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The ‘Ukulele

The ‘Ukulele: A History

Copyright Date: 2012
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    The ‘Ukulele
    Book Description:

    Since its introduction to Hawai'i in 1879, the 'ukulele has been many things: a symbol of an island paradise; a tool of political protest; an instrument central to a rich musical culture; a musical joke; a highly sought-after collectible; a cheap airport souvenir; a lucrative industry; and the product of a remarkable synthesis of western and Pacific cultures.The 'Ukulele: A Historyexplores all of these facets, placing the instrument for the first time in a broad historical, cultural, and musical context.Drawing on a wealth of previously untapped sources, Jim Tranquada and John King tell the surprising story of how an obscure four-string folk guitar from Portugal became the national instrument of Hawai'i, of its subsequent rise and fall from international cultural phenomenon to "the Dangerfield of instruments," and of the resurgence in popularity (and respect) it is currently enjoying among musicians from Thailand to Finland. The book shows how the technologies of successive generations (recorded music, radio, television, the Internet) have played critical roles in popularizing the 'ukulele. Famous composers and entertainers (Queen Liliuokalani, Irving Berlin, Arthur Godfrey, Paul McCartney, SpongeBob SquarePants) and writers (Rudyard Kipling, Jack London, P. G. Wodehouse, Agatha Christie) wind their way through its history-as well as a host of outstanding Hawaiian musicians (Ernest Kaai, George Kia Nahaolelua, Samuel K. Kamakaia, Henry A. Peelua Bishaw). In telling the story of the 'ukulele, Tranquada and King also present a sweeping history of modern Hawaiian music that spans more than two centuries, beginning with the introduction of western melody and harmony by missionaries to the Hawaiian music renaissance of the 1970s and 1980s.62 illus.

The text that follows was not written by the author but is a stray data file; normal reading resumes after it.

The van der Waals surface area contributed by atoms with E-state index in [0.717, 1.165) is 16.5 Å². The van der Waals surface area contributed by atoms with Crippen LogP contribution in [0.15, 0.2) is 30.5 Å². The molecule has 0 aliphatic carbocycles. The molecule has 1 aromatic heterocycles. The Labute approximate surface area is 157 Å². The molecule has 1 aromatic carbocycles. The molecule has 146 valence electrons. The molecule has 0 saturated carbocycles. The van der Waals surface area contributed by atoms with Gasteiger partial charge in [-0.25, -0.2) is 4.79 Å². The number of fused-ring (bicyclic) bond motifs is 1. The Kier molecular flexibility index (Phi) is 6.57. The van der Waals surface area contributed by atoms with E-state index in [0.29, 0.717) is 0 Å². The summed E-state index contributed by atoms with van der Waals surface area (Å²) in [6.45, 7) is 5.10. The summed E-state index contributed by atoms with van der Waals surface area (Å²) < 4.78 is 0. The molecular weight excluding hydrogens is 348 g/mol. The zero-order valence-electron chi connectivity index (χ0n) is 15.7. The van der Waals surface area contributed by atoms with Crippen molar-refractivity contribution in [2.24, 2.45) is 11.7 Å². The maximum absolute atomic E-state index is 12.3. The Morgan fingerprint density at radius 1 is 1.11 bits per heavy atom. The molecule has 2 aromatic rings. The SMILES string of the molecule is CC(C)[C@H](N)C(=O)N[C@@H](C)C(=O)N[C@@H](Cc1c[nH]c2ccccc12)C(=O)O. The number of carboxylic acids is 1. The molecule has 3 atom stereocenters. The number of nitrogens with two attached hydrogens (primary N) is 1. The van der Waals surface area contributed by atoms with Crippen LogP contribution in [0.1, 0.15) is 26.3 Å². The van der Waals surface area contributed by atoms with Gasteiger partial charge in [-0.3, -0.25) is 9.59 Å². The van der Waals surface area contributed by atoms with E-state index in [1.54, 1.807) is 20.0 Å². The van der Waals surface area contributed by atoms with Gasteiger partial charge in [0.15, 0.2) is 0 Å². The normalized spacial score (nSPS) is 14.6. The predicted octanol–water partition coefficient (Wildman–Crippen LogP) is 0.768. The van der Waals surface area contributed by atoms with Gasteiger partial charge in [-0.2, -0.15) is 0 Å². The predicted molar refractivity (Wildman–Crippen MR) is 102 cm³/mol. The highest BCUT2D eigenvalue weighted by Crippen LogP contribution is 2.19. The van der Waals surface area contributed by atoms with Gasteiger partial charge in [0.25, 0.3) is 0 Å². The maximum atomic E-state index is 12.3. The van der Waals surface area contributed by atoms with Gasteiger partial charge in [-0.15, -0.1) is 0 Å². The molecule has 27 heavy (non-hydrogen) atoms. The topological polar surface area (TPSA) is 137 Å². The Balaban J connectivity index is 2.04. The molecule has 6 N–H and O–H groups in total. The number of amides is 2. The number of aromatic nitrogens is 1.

eISBN: 978-0-8248-6587-0
    Subjects: Music

Table of Contents

  1. Front Matter
    (pp. i-iv)
  2. Table of Contents
    (pp. v-vi)
    (pp. vii-x)
  4. Introduction
    (pp. 1-4)

    When seventy-nine-year-old Manuel Nunes died in July 1922, the brief obituaries of the “inventor of the ‘ukulele” that appeared in Honolulu were quickly picked up by wire services and reprinted in newspapers nationwide. The ubiquity of the ‘ukulele, which had swept the mainland during the previous decade, ensured that news editors in Los Angeles, New York, Boston, and Philadelphia would find space for two or three paragraphs about the elderly musical entrepreneur who had arrived in Hawaii aboard an emigrant ship more than forty years before. While usually a brief item consigned to an inside page and quickly forgotten, the...

  5. CHAPTER 1 These Little Instruments, of Which They Are So Fond
    (pp. 5-19)